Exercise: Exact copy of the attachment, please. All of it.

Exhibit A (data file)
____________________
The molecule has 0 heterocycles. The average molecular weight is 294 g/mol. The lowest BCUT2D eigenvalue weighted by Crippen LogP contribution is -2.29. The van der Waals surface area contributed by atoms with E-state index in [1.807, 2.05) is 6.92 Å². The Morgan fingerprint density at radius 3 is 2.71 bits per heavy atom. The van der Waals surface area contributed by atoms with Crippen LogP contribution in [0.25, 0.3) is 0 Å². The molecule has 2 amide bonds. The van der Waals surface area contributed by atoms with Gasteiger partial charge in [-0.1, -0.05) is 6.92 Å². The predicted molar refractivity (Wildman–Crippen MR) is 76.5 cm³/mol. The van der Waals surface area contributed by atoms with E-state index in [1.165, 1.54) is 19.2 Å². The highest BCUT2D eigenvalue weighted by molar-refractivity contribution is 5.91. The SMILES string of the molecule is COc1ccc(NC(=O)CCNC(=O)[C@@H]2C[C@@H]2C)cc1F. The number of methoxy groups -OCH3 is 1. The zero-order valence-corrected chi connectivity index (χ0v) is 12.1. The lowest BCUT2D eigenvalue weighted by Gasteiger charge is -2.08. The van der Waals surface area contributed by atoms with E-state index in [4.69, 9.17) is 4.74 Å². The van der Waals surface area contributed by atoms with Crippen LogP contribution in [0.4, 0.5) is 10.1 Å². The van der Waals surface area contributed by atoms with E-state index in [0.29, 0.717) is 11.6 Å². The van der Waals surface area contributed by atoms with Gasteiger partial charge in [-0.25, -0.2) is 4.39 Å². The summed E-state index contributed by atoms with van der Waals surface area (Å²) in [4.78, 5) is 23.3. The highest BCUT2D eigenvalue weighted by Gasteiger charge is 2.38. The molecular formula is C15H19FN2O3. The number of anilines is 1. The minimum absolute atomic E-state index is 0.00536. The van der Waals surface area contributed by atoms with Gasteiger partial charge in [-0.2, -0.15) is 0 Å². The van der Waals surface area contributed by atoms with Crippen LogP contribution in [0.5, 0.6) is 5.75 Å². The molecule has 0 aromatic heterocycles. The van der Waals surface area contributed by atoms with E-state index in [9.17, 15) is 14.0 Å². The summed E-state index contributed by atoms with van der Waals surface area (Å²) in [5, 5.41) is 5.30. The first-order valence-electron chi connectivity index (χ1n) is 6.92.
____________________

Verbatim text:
The molecule has 0 heterocycles. The average molecular weight is 294 g/mol. The lowest BCUT2D eigenvalue weighted by Crippen LogP contribution is -2.29. The van der Waals surface area contributed by atoms with E-state index in [1.807, 2.05) is 6.92 Å². The Morgan fingerprint density at radius 3 is 2.71 bits per heavy atom. The van der Waals surface area contributed by atoms with Crippen LogP contribution in [0.25, 0.3) is 0 Å². The molecule has 2 amide bonds. The van der Waals surface area contributed by atoms with Gasteiger partial charge in [-0.1, -0.05) is 6.92 Å². The predicted molar refractivity (Wildman–Crippen MR) is 76.5 cm³/mol. The van der Waals surface area contributed by atoms with E-state index in [1.165, 1.54) is 19.2 Å². The highest BCUT2D eigenvalue weighted by molar-refractivity contribution is 5.91. The SMILES string of the molecule is COc1ccc(NC(=O)CCNC(=O)[C@@H]2C[C@@H]2C)cc1F. The number of methoxy groups -OCH3 is 1. The zero-order valence-corrected chi connectivity index (χ0v) is 12.1. The lowest BCUT2D eigenvalue weighted by Gasteiger charge is -2.08. The van der Waals surface area contributed by atoms with E-state index in [4.69, 9.17) is 4.74 Å². The van der Waals surface area contributed by atoms with Crippen LogP contribution in [0.4, 0.5) is 10.1 Å². The van der Waals surface area contributed by atoms with E-state index in [0.29, 0.717) is 11.6 Å². The van der Waals surface area contributed by atoms with Gasteiger partial charge in [-0.25, -0.2) is 4.39 Å². The summed E-state index contributed by atoms with van der Waals surface area (Å²) in [4.78, 5) is 23.3. The highest BCUT2D eigenvalue weighted by Gasteiger charge is 2.38. The molecular formula is C15H19FN2O3. The number of anilines is 1. The minimum absolute atomic E-state index is 0.00536. The van der Waals surface area contributed by atoms with Gasteiger partial charge in [-0.2, -0.15) is 0 Å². The van der Waals surface area contributed by atoms with Crippen LogP contribution in [0.5, 0.6) is 5.75 Å². The molecule has 0 aromatic heterocycles. The van der Waals surface area contributed by atoms with E-state index in [9.17, 15) is 14.0 Å². The summed E-state index contributed by atoms with van der Waals surface area (Å²) in [5, 5.41) is 5.30. The first-order valence-electron chi connectivity index (χ1n) is 6.92.